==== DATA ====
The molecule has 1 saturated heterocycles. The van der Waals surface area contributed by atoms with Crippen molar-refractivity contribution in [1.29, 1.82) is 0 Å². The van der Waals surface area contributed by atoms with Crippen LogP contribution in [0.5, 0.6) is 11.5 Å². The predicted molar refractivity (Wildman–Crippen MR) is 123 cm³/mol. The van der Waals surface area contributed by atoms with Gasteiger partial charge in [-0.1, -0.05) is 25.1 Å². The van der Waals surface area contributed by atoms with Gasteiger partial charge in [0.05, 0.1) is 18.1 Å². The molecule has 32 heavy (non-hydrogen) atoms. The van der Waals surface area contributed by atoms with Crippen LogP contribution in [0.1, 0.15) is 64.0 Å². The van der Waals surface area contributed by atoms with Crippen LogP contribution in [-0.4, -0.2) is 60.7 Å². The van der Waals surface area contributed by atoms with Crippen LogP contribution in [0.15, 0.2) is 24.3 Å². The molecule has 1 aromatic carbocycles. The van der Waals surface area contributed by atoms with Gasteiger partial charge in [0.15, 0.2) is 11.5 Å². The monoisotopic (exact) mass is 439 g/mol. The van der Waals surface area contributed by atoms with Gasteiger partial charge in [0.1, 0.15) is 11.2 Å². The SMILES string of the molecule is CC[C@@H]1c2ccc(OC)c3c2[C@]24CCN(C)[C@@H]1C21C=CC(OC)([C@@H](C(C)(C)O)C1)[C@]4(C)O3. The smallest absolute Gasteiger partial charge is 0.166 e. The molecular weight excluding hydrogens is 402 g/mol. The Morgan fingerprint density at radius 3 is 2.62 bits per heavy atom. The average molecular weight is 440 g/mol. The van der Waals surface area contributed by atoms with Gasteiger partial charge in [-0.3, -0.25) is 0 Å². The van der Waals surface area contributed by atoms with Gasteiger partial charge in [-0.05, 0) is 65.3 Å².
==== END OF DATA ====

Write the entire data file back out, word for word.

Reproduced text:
The molecule has 1 saturated heterocycles. The van der Waals surface area contributed by atoms with Crippen molar-refractivity contribution in [1.29, 1.82) is 0 Å². The van der Waals surface area contributed by atoms with Crippen LogP contribution in [0.5, 0.6) is 11.5 Å². The predicted molar refractivity (Wildman–Crippen MR) is 123 cm³/mol. The van der Waals surface area contributed by atoms with Gasteiger partial charge in [-0.1, -0.05) is 25.1 Å². The van der Waals surface area contributed by atoms with Gasteiger partial charge in [0.05, 0.1) is 18.1 Å². The molecule has 32 heavy (non-hydrogen) atoms. The van der Waals surface area contributed by atoms with Crippen LogP contribution in [0.1, 0.15) is 64.0 Å². The van der Waals surface area contributed by atoms with Crippen LogP contribution in [-0.4, -0.2) is 60.7 Å². The van der Waals surface area contributed by atoms with Crippen LogP contribution in [0.15, 0.2) is 24.3 Å². The molecule has 1 aromatic carbocycles. The van der Waals surface area contributed by atoms with Gasteiger partial charge in [0.15, 0.2) is 11.5 Å². The monoisotopic (exact) mass is 439 g/mol. The van der Waals surface area contributed by atoms with Gasteiger partial charge in [0.1, 0.15) is 11.2 Å². The SMILES string of the molecule is CC[C@@H]1c2ccc(OC)c3c2[C@]24CCN(C)[C@@H]1C21C=CC(OC)([C@@H](C(C)(C)O)C1)[C@]4(C)O3. The smallest absolute Gasteiger partial charge is 0.166 e. The molecular weight excluding hydrogens is 402 g/mol. The Morgan fingerprint density at radius 3 is 2.62 bits per heavy atom. The average molecular weight is 440 g/mol. The van der Waals surface area contributed by atoms with Gasteiger partial charge in [-0.3, -0.25) is 0 Å². The van der Waals surface area contributed by atoms with Gasteiger partial charge in [-0.05, 0) is 65.3 Å².